What is Efudex (fluorouracil)?

Efudex (fluorouracil) is a topical anti-metabolite medication that is used in the treatment of cancerous and precancerous skin growths, such as solar or actinic keratosis and superficial basal cell carcinoma. It does this by inhibiting the growth and further spread of abnormal skin cells that result in these conditions.

Efudex (Fluorouracil)
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What is Efudex (Fluorouracil)?

Efudex (fluorouracil) is a topical anti-metabolite medication that is used in the treatment of cancerous and precancerous skin growths, such as solar or actinic keratosis and superficial basal cell carcinoma. It does this by inhibiting the growth and further spread of abnormal skin cells that result in these conditions.

How is Efudex Used?

Efudex is used by applying a small amount of the topical medication to the affected area that requires treatment. This should be done once or twice per day after the area has been well cleaned. Most patients are required to use this medication daily for anywhere from two to six weeks for treatment, and the specifics of treatment will be determined by their prescribing physician based on the condition of their skin and the specific issue being treated.

Efudex should be applied to the patient’s skin with an applicator that does not contain metal, such as a cotton-tipped swab, or it may also be applied using a gloved hand. It is strongly advised that individuals coming into contact with this medication wear gloves and wash their hands well after use. If a patient chooses to apply Efudex without protection for their hands, they should wash their hands well immediately after application.

When using this topical medication for the treatment of solar or actinic keratosis, patients should apply Efudex twice per day, using an appropriate amount to fully cover the affected skin. They should continue using the medication until the lesions reach the erosion stage of the healing process and then cease use of the medication. While the treatment period for this condition typically ranges from two to four weeks, most patients do not experience complete healing of their keratosis lesions until 30 to 60 days after stopping treatment with Efudex.

When using Efudex for the treatment of superficial basal cell carcinomas, the medication should be applied daily in the same manner as how one would treat keratosis. It should be applied to the lesions with enough of the product being used to sufficiently cover the affected skin. The treatment period for superficial basal cell carcinoma lasts most commonly between three to six weeks. However, some patients may be required to use Efudex for 10 to 12 weeks before experiencing significant results and elimination of the carcinomas. When using this medication for the treatment of superficial basal cell carcinomas, patients should be monitored to ensure progress and appropriate treatment of the lesions.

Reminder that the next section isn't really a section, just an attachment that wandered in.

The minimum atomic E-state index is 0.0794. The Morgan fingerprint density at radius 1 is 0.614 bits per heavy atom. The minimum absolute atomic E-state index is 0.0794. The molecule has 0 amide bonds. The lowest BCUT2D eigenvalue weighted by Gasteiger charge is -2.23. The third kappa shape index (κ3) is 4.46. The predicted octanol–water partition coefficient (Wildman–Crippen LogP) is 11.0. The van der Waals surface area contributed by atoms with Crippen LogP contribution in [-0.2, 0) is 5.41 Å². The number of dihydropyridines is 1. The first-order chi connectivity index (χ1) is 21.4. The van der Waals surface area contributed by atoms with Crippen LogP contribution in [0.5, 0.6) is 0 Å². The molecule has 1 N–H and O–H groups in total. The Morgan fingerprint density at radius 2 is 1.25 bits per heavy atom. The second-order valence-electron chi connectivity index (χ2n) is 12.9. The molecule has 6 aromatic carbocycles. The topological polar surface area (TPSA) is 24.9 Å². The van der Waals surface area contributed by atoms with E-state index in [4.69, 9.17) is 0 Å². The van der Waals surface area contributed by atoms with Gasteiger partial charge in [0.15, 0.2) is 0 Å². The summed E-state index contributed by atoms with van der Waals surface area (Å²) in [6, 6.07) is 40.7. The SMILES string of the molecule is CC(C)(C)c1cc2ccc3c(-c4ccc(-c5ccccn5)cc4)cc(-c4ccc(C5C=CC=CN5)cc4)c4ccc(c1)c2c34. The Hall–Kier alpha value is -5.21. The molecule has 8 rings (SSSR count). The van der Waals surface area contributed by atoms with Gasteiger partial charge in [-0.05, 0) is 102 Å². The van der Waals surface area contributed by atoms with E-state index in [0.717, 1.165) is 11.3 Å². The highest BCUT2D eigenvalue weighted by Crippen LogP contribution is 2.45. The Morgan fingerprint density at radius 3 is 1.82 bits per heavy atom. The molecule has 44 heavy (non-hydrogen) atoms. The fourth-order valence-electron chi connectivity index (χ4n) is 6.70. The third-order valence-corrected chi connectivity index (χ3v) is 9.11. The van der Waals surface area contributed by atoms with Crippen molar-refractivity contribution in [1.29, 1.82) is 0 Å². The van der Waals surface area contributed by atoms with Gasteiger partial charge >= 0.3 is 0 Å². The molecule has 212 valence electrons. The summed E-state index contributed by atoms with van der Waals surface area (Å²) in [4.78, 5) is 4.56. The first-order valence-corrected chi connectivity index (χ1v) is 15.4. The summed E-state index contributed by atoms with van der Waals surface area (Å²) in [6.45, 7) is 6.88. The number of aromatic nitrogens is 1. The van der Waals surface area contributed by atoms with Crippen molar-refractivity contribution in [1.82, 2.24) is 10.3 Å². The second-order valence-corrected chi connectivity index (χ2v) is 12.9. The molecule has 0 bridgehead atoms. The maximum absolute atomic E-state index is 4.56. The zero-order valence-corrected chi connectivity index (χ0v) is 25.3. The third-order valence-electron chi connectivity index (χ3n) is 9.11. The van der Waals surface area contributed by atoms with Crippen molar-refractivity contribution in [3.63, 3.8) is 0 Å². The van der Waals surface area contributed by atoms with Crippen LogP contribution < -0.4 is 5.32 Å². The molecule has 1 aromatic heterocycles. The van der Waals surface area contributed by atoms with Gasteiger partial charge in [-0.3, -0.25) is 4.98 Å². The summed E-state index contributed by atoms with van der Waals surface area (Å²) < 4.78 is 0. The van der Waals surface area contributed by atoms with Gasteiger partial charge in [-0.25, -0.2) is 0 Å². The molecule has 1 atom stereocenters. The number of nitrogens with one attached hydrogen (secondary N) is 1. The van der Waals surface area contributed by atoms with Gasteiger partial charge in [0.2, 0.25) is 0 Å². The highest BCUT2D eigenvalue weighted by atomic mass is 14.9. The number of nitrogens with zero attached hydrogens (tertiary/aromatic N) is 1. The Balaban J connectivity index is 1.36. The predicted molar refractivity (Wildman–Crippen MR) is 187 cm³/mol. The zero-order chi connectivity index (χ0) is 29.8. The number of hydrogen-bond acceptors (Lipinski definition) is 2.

This medication should not be applied immediately before sleep, and patients should use it at the same time each day.


Both the solution and cream forms of Efudex should be stored at an average room temperature of 77°F (25°C). If a patient must travel or otherwise be unable to maintain this temperature for their medication, Efudex may be allowed to reach a low temperature of 59°F (15°C) or a high temperature of 86°F (30°C).

Keep this medication out of the reach of children at all times.

Avoid skin contact with Efudex aside from the affected areas of skin being treated with the medication. If a patient or other individual has touched this medication, they should immediately wash it off with soap and water.

Efudex should never be allowed to come into contact with a person’s lips, nostrils, eyelids, or eyes.


Efudex is prescribed for the treatment of precancerous skin conditions, such as actinic keratosis (or solar keratosis), as well as cancerous skin growths such as superficial basal cell carcinoma. It blocks and limits further growth of the abnormal cells contributing to these skin conditions, preventing the worsening of their respective symptoms.

How Does Efudex Work?

Efudex functions by damaging the areas of skin that are being treated with the medication to promote healing and new growth, removing any evidence of actinic (or solar) keratosis or superficial basal cell carcinoma.

Being a chemotherapy medication, Efudex affects a patient’s RNA and DNA molecules, effectively inhibiting the growth and spreading of any cancerous cells. Additionally, abnormal cells are also more prone to absorbing Efudex, making this topical medication even more effective in resolving the conditions for which it is prescribed.

Within the first week of using Efudex, patients will begin to experience mild symptoms of inflammation where the medication was applied. After this initial inflammatory phase, additional redness and swelling will occur. Some patients begin to experience burning and crusting of the treated areas. The next phase of the treatment process sees the affected skin areas begin to exfoliate and remove themselves from the body, resulting in the removal of any lesions or tumors that may be present. After the damaged skin has been removed, new growth will occur, and the patient should experience a healing period of one to two weeks in which healthy skin regrows on the previously affected areas.


Efudex is available as both a solution and a cream.

The solution form of Efudex comes in either a 10 mL or a 25 mL drop dispenser container. It is available in the following strengths:

  • 2% fluorouracil (10 mL container)